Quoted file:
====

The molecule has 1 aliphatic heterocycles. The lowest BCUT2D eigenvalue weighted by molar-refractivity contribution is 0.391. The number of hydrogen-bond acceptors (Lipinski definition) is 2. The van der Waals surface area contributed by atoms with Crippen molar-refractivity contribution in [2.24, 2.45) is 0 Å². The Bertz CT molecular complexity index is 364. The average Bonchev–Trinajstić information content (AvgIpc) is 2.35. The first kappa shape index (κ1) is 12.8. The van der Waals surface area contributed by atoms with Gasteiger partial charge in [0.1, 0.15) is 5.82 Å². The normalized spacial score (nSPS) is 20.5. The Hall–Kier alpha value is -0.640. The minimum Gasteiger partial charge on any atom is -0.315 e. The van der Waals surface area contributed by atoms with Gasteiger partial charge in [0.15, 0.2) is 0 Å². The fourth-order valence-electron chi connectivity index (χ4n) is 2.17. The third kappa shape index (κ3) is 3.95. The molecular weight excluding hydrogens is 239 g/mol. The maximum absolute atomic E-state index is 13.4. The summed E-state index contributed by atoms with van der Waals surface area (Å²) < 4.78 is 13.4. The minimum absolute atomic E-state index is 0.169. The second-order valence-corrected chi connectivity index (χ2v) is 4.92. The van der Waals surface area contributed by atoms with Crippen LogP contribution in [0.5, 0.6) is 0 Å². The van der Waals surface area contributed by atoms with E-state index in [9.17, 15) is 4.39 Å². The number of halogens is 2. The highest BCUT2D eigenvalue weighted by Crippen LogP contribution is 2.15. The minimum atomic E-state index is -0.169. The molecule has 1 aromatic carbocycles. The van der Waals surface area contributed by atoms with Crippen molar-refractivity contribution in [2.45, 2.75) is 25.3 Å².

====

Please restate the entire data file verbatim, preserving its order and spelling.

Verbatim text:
The molecule has 1 aliphatic heterocycles. The lowest BCUT2D eigenvalue weighted by molar-refractivity contribution is 0.391. The number of hydrogen-bond acceptors (Lipinski definition) is 2. The van der Waals surface area contributed by atoms with Crippen molar-refractivity contribution in [2.24, 2.45) is 0 Å². The Bertz CT molecular complexity index is 364. The average Bonchev–Trinajstić information content (AvgIpc) is 2.35. The first kappa shape index (κ1) is 12.8. The van der Waals surface area contributed by atoms with Gasteiger partial charge in [0.1, 0.15) is 5.82 Å². The normalized spacial score (nSPS) is 20.5. The Hall–Kier alpha value is -0.640. The minimum Gasteiger partial charge on any atom is -0.315 e. The van der Waals surface area contributed by atoms with Gasteiger partial charge in [0.15, 0.2) is 0 Å². The fourth-order valence-electron chi connectivity index (χ4n) is 2.17. The third kappa shape index (κ3) is 3.95. The molecular weight excluding hydrogens is 239 g/mol. The maximum absolute atomic E-state index is 13.4. The summed E-state index contributed by atoms with van der Waals surface area (Å²) < 4.78 is 13.4. The minimum absolute atomic E-state index is 0.169. The second-order valence-corrected chi connectivity index (χ2v) is 4.92. The van der Waals surface area contributed by atoms with Crippen LogP contribution in [0.5, 0.6) is 0 Å². The van der Waals surface area contributed by atoms with E-state index in [9.17, 15) is 4.39 Å². The number of halogens is 2. The highest BCUT2D eigenvalue weighted by Crippen LogP contribution is 2.15. The minimum atomic E-state index is -0.169. The molecule has 1 aromatic carbocycles. The van der Waals surface area contributed by atoms with Crippen molar-refractivity contribution in [2.45, 2.75) is 25.3 Å².